CFIB says cutting red tape would ease housing crunch

Ontario Construction News staff writer

Municipal governments across Canada can help address the shortage of affordable housing by reducing red tape around residential construction, says the Canadian Federation of Independent Business in a new report.

Called Flushing out the nonsense, the report analyzed what type of permits and costs are required for a $20,000 project to convert a simple powder room into a full bathroom in 12 major cities across the country.

It found that Vancouver had the highest permitting costs, and along with Toronto, had the highest document requirements. They are also the cities with the highest home prices and greatest housing shortages, the report notes. On average, seven additional documents are needed for a bathroom renovation project, with combined permitting costs ranging from $180 in Charlottetown to $2,029 in Vancouver.

(A 2022 study for the Building Industry and Land Development Association said municipal red tape and delays add $100,000 to cost of a new home in the Toronto area.)

“Canada’s housing shortage has come to the point where buying a home in Canada is getting out of reach for most Canadians. This also makes it more challenging for small employers who struggle to attract employees in many cities across the country, as those employees cannot find affordable housing,” said Duncan Robertson, senior policy analyst at CFIB and co-author of the report.

“Making municipal permitting processes simpler and less costly is one important step in addressing Canada’s housing challenges.”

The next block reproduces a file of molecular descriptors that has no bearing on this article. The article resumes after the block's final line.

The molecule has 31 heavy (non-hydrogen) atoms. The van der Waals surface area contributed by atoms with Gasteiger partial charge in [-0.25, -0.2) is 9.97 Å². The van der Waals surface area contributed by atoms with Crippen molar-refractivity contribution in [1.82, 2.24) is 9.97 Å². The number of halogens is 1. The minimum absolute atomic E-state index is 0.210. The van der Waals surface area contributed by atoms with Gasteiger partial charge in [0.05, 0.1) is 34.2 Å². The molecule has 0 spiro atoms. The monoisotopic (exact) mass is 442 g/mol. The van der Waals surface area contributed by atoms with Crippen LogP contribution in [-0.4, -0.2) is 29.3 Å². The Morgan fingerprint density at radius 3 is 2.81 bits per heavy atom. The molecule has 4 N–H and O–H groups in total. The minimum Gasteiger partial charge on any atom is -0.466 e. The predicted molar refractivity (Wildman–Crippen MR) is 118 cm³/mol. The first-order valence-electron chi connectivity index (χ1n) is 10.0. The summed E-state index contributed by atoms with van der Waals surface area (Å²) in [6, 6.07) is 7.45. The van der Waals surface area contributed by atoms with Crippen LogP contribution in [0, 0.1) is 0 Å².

“If there are this many obstacles for a simple bathroom renovation, imagine how costly and time-consuming it is to permit a secondary suite, a complete renovation or a new build. Permitting costs and processes should be straightforward and affordable,” added Francesca Basta, CFIB’s research analyst and co-author of the report.

More than half of small business owners in the construction sector find it difficult to obtain or renew permits and/or licenses, said the report based on surveys among the CFIB’s 97,000 members. Released as part of the CFIB’s Red Tape Awareness Week, the report found 80 per cent of businesses agreed that governments of all levels should make it a high priority to review the necessity of all business permits and licenses.

To cut unnecessary red tape, CFIB recommends municipalities:

  • Review permitting and approval processes.
  • Simplify and automate certain processes.
  • Establish publicly available service standards for permit processing.

It also says provincial and federal governments should tie funding for housing and infrastructure to requirements for a low administrative burden.

Ottawa Mayor Mark Sutcliffe said last week that speeding permitting was one of the aims in Ottawa’s application for a share of the Housing Accelerator fund after announcing that a funding deal with the federal government had been reached.

Permits required and the cost for a bathroom conversion in 12 cities surveyed by the CFIB:

  • Vancouver 11 permits, $2,099
  • Edmonton 5 permits, $673
  • St. John’s 6 permits, $579
  • Calgary 5 permits, $439
  • Winnipeg 7 permits, $380
  • Montreal 7 permits, $353
  • Saskatoon 6 permits, $327
  • Ottawa 6 permits, $317
  • Toronto 10 permits, $296
  • Halifax 6 permits, $272
  • Moncton 7 permits, $230
  • Charlottetown 5 permits, $18



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